[At-Large] News on the .health TLD allocation

John Horton john.horton at legitscript.com
Sun Aug 31 16:45:17 UTC 2014

Hi everyone,

Just thought I'd jump in on this. While I don't want to deign to speak for
.HEALTH (or .PHARMACY), since we'll be involved in the monitoring, thought
it might be helpful to explain the envisioned approach, and also how
LegitScript's monitoring program works.

Basically, the general philosophy is that anything that's currently okay in
the offline world is going to be permitted online as well. It's not
intended to be more or less restrictive, but just to reflect what's already
required as per existing healthcare-related regulations. Obviously, it
depends on the product in question: prescription drugs tend to have
stricter requirements than supplements, for example, in most countries.

What's restricted or permitted also varies by country or local
jurisdiction. One important point is that it's not US-centric, as one
poster seemed to think could be the case. If the website is offering
products to Japan, for example, then they have to adhere to whatever
Japanese laws and regulations apply to the sale of those products. If they
are selling to resident of India, then they have to follow those laws and
regulations. But unless they are shipping drugs or other regulated products
to the US, they wouldn't be bound by US laws and regulations. (If a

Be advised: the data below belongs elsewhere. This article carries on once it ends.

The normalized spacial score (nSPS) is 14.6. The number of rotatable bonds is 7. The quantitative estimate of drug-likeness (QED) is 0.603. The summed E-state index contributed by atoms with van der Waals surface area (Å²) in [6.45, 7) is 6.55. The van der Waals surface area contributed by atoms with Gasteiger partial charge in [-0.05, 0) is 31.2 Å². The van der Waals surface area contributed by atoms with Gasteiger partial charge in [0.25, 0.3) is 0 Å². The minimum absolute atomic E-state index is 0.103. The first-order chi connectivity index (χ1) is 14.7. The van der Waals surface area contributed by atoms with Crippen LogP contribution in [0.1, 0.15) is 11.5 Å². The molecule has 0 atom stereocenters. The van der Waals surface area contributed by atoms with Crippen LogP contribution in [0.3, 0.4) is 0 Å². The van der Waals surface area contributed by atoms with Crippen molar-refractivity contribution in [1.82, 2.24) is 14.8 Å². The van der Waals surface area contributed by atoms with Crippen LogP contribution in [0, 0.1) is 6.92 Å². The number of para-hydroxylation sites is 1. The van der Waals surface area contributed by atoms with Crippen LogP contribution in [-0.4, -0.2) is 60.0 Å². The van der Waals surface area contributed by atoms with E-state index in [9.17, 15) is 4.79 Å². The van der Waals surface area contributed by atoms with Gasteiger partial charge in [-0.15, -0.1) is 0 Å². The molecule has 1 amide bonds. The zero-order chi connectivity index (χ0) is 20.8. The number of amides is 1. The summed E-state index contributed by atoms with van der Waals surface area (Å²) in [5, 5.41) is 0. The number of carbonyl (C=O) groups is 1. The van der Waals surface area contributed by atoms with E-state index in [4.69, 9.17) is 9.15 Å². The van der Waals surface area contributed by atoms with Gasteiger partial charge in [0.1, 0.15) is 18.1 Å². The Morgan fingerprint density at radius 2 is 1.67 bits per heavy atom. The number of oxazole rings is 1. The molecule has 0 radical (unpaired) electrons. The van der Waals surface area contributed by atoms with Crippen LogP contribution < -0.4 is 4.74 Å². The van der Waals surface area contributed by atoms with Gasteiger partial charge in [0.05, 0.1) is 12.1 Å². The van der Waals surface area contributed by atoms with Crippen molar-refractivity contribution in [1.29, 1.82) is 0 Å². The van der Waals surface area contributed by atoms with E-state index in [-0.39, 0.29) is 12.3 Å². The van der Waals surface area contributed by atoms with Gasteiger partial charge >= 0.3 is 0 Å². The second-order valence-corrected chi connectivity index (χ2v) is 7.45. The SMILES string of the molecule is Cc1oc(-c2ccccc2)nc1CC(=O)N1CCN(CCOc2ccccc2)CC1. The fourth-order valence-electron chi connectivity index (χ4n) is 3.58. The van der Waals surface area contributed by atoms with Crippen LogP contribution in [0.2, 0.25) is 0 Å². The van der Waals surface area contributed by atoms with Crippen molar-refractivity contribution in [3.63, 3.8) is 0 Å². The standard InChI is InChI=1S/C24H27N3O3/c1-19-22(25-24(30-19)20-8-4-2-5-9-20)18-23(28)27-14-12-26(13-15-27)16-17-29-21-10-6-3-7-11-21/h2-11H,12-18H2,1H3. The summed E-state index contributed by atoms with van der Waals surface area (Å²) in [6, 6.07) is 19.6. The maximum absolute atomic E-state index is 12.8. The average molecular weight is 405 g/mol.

healthcare product merchant is legal in three jurisdictions but shipping to
five jurisdictions, then there is a really easy answer: stop shipping to
the two jurisdictions where you aren't operating legally.) That's no
different than what's required in the offline world as well, e.g., for a
brick-and-mortar pharmacy. On our end, we already monitor healthcare
merchants in multiple jurisdictions around the world (China, Korea, Japan,
Ireland, France, Germany, Indonesia, Thailand, Canada...the list goes on),
applying the laws and regulations that are appropriate to each
circumstance, so we see it as pretty straightforward. Obviously, it would
be not only impractical, but also unfair, to require a healthcare merchant
in Sweden legally selling to Scandinavian jurisdictions to comply with US
laws and regulations (in fact, it would be impossible).

Unfortunately, the online healthcare space is one that does benefit from
some monitoring -- there have been multiple deaths and adverse events from
fake drugs, tainted supplements, that sort of thing. So, both of those TLDs
are intended to be a safe space where Internet users can know that the
seller is operating in accordance with the laws and regulations that they
are supposed to, just by looking at the TLD. That seems to us to be a good
thing. But, the Internet is a global space, and it's definitely not
US-centric or based on any one countries' laws and regulations -- rather,
it's jurisdictionally flexible based on the circumstance in question.

Hope that helps to clarify.

John Horton
President, LegitScript

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